23 comments on “Sisters Forever – Inhabiting Overlapping Worlds

  1. smilecalm says:

    having shared your grandchildren experience
    i’m fulfilled with fresh & deep wonder 🙂

    • I do get a kick out of them and often present them in a humorous way, but wonder is the word to describe what I am often feeling. Children do put a fresh spin on things if we only take the time to see and hear.

  2. Cathy says:

    Lovely post and the “I don’t know. My head said don’t but my hand said do it.” is a classic!

  3. diannegray says:

    What gorgeous girls they are, Francis – you must be so proud. I have three sisters so I understand the dynamics very well! 😀

  4. They are so cute, Francis! I love seeing their smiling faces and hearing tales of their antics. I had an older sister, so I can relate to Brit’s frustration about being left off the list. 🙂

    • Thanks, Jill. Brit has many advocates, for sure. Her mom was a younger sibling and often tells me she knows exactly how Brit feels. Hmmmm . . . . believe me, Brit can make her own case for inclusion. But oh my gosh, the pair of them. Priceless.

  5. Gallivanta says:

    I know I had an Emma moment with my little sister; gave her a good push and I have no idea why. I was mortified that my hand had done what my head said I shouldn’t.

  6. evelynralph says:

    Never had a sister. My brother was 11 years older, it was war time. I should have had a sister, 7 years older, but she was still born. Who knows what might have happened if my sister had lived?
    Evelyn

  7. mooremorrans says:

    How charming this was and, oh, did it bring back memories for me. I am the oldest of three girls, the youngest being barely 2 years and 5 months younger than me. In other words, when Barbara was born, Doreen was exactly one year and four days old and I was not quite 2 and a half! I have no memory of life without younger sisters but was always the one to forge forward with something new – like starting school, having boyfriends, getting a bra a week before my next younger sister who was the one who really needed one (I didn’t). The other two rarely got along so I was the one who became the peacemaker or the one tattled to. Our middle sister was considered the “goody two-shoes” by the youngest and me as she never had to be coerced into getting up in the morning, to practice her piano lessons, complete her homework, etc., etc. As teenagers we all wore approximately the same size so had endless negotiations every morning as to who would wear what that belonged to another sister, IF we would let that sister borrow something of ours. Dad had early on converted our three small bedrooms into one large L-shaped bedroom with twin beds, a double bed and three dormer windows with window boxes under them and a huge walk-in closet. During the 50s when we all wore several can-cans under our full skirts, there wasn’t a lot of room to maneuver around in the closet. We would also negotiate who slept in what bed whenever one of us had an overnight girlfriend guest and had to occupy the double bed. When I went away to college I suddenly had one-third of my former wardrobe selections but was the only one of my peers who was not new to living in a “dorm room.” I could go on and on, but am very grateful for growing up with close siblings. I also remember a particular clerk at a local store who always greeted one, two or all three of us with, “How many more Moore girls are there at home?”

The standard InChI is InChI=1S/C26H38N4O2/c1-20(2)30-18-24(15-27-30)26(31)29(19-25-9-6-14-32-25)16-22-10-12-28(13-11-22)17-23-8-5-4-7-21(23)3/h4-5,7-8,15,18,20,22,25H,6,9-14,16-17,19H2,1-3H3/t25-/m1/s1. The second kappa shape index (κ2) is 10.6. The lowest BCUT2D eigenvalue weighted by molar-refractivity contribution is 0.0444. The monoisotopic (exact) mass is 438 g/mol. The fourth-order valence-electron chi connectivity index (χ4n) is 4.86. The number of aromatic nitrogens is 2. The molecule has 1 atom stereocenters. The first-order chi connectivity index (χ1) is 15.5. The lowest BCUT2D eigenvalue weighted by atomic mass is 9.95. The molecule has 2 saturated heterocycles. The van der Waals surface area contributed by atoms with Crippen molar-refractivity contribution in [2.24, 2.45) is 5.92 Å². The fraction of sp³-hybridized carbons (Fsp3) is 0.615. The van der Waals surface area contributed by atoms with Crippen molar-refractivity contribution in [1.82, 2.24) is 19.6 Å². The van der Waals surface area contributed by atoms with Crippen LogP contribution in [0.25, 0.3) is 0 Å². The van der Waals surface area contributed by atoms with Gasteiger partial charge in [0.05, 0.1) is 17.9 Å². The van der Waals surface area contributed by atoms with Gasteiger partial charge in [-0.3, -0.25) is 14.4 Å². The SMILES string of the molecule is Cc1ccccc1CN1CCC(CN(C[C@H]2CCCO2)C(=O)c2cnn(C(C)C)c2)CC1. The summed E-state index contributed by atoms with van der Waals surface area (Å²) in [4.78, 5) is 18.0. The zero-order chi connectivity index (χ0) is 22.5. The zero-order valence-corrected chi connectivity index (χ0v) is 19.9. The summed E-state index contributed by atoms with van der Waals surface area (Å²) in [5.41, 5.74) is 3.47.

• I’m so glad this post took you down memory lane, Gayle. You must identify with Emma’s plight being the older sister who must forget the way. I love the idea of how you negotiated who slept in which bed depending on the social calendar. Sounds like having sisters is something that can grate at the time but in the end is a real blessing.

  8. I think my younger sister had an easier time than I did, especially when she became a teenager. Our dad was far more lenient with her, whereas, I was kept on a tight rein.

    • This is a comment often heard in relation to the youngest, isn’t it? My husband is the youngest of seven and his older siblings all feel he had an easier time. I feel sorry for all the oldest kids out there. It seems parents learn how to do the job with the first one and every kid after that has an easier time of it.

  9. jackiemallon says:

    I never had any sisters but It must be a unique bond. I can see little golden indestructible threads connecting them as they walk down the path together. Too cute.

  10. Behind the Story says:

    I have three daughters, all very close in age. They went to the same nursery school and elementary and high schools. Two of them even went to the same university. Now that they’re adults with children of their own, they’re still very close.

  11. carolahand says:

    Such a delightful story, Francis! Grandchildren are such a gift – they always help me see the world in new ways.